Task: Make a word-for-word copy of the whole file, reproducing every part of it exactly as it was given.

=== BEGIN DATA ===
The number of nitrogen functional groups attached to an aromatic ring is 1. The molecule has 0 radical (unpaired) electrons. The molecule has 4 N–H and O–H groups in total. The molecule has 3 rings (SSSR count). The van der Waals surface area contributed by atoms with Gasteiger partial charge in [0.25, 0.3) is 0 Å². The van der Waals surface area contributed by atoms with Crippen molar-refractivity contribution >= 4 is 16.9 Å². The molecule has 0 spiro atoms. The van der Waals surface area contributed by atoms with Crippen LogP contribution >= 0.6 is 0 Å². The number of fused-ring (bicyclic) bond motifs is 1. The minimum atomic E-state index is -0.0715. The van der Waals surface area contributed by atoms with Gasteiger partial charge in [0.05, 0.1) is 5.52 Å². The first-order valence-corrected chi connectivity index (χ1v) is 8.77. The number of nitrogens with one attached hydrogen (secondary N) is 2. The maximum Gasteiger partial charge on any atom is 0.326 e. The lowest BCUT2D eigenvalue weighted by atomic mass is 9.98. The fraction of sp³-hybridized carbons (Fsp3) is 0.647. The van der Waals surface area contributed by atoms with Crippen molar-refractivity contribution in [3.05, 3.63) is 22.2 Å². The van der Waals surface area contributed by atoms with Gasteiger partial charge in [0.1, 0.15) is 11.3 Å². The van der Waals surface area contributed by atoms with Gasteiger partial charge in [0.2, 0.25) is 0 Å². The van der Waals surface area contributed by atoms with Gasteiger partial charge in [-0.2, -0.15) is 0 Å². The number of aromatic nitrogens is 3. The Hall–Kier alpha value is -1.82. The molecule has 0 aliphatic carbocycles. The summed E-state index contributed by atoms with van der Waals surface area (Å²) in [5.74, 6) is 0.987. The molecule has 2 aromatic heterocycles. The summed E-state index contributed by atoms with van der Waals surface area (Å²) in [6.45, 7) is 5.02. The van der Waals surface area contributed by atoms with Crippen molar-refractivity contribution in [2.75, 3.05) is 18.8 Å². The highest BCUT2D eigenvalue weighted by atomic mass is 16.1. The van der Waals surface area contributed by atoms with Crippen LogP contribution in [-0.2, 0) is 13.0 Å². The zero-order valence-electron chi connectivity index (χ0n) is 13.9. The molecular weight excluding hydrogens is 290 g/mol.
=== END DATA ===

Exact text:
The number of nitrogen functional groups attached to an aromatic ring is 1. The molecule has 0 radical (unpaired) electrons. The molecule has 4 N–H and O–H groups in total. The molecule has 3 rings (SSSR count). The van der Waals surface area contributed by atoms with Gasteiger partial charge in [0.25, 0.3) is 0 Å². The van der Waals surface area contributed by atoms with Crippen molar-refractivity contribution >= 4 is 16.9 Å². The molecule has 0 spiro atoms. The van der Waals surface area contributed by atoms with Crippen LogP contribution >= 0.6 is 0 Å². The number of fused-ring (bicyclic) bond motifs is 1. The minimum atomic E-state index is -0.0715. The van der Waals surface area contributed by atoms with Gasteiger partial charge in [0.05, 0.1) is 5.52 Å². The first-order valence-corrected chi connectivity index (χ1v) is 8.77. The number of nitrogens with one attached hydrogen (secondary N) is 2. The maximum Gasteiger partial charge on any atom is 0.326 e. The lowest BCUT2D eigenvalue weighted by atomic mass is 9.98. The fraction of sp³-hybridized carbons (Fsp3) is 0.647. The van der Waals surface area contributed by atoms with Crippen molar-refractivity contribution in [3.05, 3.63) is 22.2 Å². The van der Waals surface area contributed by atoms with Gasteiger partial charge in [0.1, 0.15) is 11.3 Å². The van der Waals surface area contributed by atoms with Gasteiger partial charge in [0.2, 0.25) is 0 Å². The van der Waals surface area contributed by atoms with Gasteiger partial charge in [-0.2, -0.15) is 0 Å². The number of aromatic nitrogens is 3. The Hall–Kier alpha value is -1.82. The molecule has 0 aliphatic carbocycles. The summed E-state index contributed by atoms with van der Waals surface area (Å²) in [5.74, 6) is 0.987. The molecule has 2 aromatic heterocycles. The summed E-state index contributed by atoms with van der Waals surface area (Å²) in [6.45, 7) is 5.02. The van der Waals surface area contributed by atoms with Crippen molar-refractivity contribution in [2.75, 3.05) is 18.8 Å². The highest BCUT2D eigenvalue weighted by atomic mass is 16.1. The van der Waals surface area contributed by atoms with Crippen LogP contribution in [-0.2, 0) is 13.0 Å². The zero-order valence-electron chi connectivity index (χ0n) is 13.9. The molecular weight excluding hydrogens is 290 g/mol.